The set was small and minimal, however it worked very effectively for the show. After having some time to reflect on the show, the set actually seems quite symbolic. The small set portrays the large city of New York, however, as the characters seem to find out, New York is not as big as it originally seems.

This was such a fantastic production, I was so glad I was able to see it. It's a shame that the production was limited to a 4 day run, as it is clear how much effort has gone in to it. However, I was glad to see that the theatre was absolutely packed, and therefore quite a large amount of people have been able to see it, which is great.

The featured star of Ordinary Days is, drum roll please... KATE GLEDHILL!

This decision took a whole 10 minutes to decide upon. In my eyes, all the cast members were equally amazing and there did not seem to be one that stood out above the others. I even thought about scrapping "featured star" for this review, however I'm a stickler for keeping the same format. I finally chose Kate for featured star. Deb is an extremely hard role to do, it requires a very wide range of skill from the actress who plays the role, as the character has both very funny and serious moments. Kate excelled in all those areas, she was perfect!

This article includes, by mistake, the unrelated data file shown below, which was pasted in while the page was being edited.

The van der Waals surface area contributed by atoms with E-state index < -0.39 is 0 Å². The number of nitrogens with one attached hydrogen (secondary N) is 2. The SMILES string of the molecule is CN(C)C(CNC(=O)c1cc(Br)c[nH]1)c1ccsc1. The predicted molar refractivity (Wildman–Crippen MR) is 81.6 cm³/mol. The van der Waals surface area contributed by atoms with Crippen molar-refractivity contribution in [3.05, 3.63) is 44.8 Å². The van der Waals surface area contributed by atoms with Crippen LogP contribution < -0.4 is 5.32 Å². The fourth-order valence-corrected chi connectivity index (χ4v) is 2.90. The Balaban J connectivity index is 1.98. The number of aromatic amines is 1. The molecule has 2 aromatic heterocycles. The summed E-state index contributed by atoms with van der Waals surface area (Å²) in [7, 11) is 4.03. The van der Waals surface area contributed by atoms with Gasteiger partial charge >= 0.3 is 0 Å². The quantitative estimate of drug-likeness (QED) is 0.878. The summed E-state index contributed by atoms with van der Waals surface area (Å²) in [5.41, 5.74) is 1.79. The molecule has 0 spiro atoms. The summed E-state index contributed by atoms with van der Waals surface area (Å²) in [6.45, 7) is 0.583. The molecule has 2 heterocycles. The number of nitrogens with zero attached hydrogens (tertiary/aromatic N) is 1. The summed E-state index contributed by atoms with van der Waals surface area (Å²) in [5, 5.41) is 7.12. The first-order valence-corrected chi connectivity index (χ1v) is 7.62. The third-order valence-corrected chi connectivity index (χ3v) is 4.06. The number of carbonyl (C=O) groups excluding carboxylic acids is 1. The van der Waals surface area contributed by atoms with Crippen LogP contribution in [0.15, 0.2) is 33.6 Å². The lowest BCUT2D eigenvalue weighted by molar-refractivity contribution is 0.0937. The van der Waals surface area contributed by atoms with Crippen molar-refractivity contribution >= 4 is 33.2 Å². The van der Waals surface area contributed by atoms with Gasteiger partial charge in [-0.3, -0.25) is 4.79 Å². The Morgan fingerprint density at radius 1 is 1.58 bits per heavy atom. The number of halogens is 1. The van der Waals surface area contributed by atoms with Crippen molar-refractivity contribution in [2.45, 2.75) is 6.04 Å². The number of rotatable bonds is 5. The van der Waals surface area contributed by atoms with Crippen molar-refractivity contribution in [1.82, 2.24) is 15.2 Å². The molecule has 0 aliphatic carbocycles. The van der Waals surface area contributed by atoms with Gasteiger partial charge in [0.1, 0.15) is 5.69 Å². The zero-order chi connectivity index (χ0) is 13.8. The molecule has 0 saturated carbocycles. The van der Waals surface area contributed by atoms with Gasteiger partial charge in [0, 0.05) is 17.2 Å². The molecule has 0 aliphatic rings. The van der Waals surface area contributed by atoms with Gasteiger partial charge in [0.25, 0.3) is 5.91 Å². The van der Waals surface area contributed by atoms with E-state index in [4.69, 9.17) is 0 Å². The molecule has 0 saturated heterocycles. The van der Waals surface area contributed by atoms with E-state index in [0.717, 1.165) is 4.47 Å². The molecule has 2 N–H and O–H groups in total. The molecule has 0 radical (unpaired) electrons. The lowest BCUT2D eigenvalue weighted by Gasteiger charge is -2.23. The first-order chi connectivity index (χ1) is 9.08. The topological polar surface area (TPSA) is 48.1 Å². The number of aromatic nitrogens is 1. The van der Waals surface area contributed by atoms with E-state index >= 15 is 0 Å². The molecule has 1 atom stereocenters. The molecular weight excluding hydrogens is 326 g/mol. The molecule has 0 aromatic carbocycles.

Now for my final verdict on Ordinary Days. I give Ordinary Days...

The decision to give Ordinary Days 4 stars was easy; there was no way I would give this production anything below that. I loved it!

Think it should have got a higher rating? Agree with my rating? Think it should have got a lower rating? If so comment below.

Thanks for reading!

-The Reviewer

Monday, 18 September 2017

Review: Driving Miss Daisy

Hey readers!
It's time for my review of Driving Miss Daisy.
My Mum had seen the film of Driving Miss Daisy many years ago and had a memory of really enjoying it, so she suggested visiting the play on its UK Tour at Richmond Theatre, where it had stopped off for a week. My knowledge of the show was fairly limited, however before seeing it I was able to search a brief synopsis of the play.